The trend of falling gas prices across the United States came grinding to a halt during the past week, at least for most of us, as the cost of the average gallon of unleaded gas flattened out or increased in most regions. On average, the price of a gallon of gas increased by about two-cents per gallon, a charge led by the West Coast and the Midwestern U.S, according to the latest gas price survey from the Department of Energy.
Midwest gas prices are often a portent of where broader national fuel prices are going next, at least when examining trend lines of recent fuel charges from the DOE’s Energy Information Administration. The EIA is predicting gas prices are likely to level off for the summer, settling into a nationwide average of about $3.53 per gallon for most of us. That would place average gas prices right about where they are now, although some volatility may still be expected.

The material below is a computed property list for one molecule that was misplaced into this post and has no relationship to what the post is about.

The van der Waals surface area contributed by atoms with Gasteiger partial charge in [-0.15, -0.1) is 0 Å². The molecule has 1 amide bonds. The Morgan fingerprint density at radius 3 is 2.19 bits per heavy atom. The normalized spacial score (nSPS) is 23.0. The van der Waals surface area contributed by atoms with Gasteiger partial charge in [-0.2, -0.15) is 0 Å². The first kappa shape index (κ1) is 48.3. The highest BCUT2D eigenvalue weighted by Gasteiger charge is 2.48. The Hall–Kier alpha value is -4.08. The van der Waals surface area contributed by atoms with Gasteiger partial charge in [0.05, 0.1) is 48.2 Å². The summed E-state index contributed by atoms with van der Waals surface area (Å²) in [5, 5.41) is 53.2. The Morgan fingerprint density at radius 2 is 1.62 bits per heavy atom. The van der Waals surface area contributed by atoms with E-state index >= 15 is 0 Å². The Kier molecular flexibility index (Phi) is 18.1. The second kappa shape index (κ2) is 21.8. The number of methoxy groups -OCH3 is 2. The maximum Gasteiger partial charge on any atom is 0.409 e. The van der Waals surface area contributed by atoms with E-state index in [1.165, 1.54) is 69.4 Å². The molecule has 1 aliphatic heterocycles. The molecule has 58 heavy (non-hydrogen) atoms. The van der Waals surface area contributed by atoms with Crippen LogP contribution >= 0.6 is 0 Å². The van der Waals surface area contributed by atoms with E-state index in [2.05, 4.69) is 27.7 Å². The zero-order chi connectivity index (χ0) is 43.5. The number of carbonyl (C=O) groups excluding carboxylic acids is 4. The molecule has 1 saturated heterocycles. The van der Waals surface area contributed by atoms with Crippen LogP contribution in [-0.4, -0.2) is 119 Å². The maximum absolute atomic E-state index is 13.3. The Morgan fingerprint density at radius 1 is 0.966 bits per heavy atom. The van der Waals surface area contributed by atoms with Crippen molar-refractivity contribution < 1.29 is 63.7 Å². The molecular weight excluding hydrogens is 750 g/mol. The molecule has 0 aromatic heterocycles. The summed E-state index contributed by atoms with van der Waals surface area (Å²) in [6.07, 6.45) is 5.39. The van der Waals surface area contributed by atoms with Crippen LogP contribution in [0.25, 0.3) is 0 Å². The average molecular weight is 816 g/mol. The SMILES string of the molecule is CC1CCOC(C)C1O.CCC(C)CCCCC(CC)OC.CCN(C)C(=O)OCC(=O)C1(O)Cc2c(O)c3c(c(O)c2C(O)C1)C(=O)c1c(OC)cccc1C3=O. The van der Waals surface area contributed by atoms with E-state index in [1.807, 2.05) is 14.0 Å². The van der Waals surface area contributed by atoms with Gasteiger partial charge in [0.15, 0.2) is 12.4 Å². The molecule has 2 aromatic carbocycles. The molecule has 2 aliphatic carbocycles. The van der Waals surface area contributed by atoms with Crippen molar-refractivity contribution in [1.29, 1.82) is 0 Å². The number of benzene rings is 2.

Diesel fuel prices kept declining during the past week, although in many regions the price declines were not as deep as recent weeks. For the Midwest, the frequent bellweather of fuel costs, the average price of diesel fuel went up about three-cents per gallon. Nationwide, diesel costs were flat to slightly-lower, with the average U.S. trucker enjoying a penny per gallon decline in diesel charges.
Editor’s note: TurnpikeInfo.com earlier had erroneously reported the EIA had predicted summer gas prices would be $3.63 per gallon for unleaded gasoline. That figure represented the 2012 pricing, not the 2013 pricing.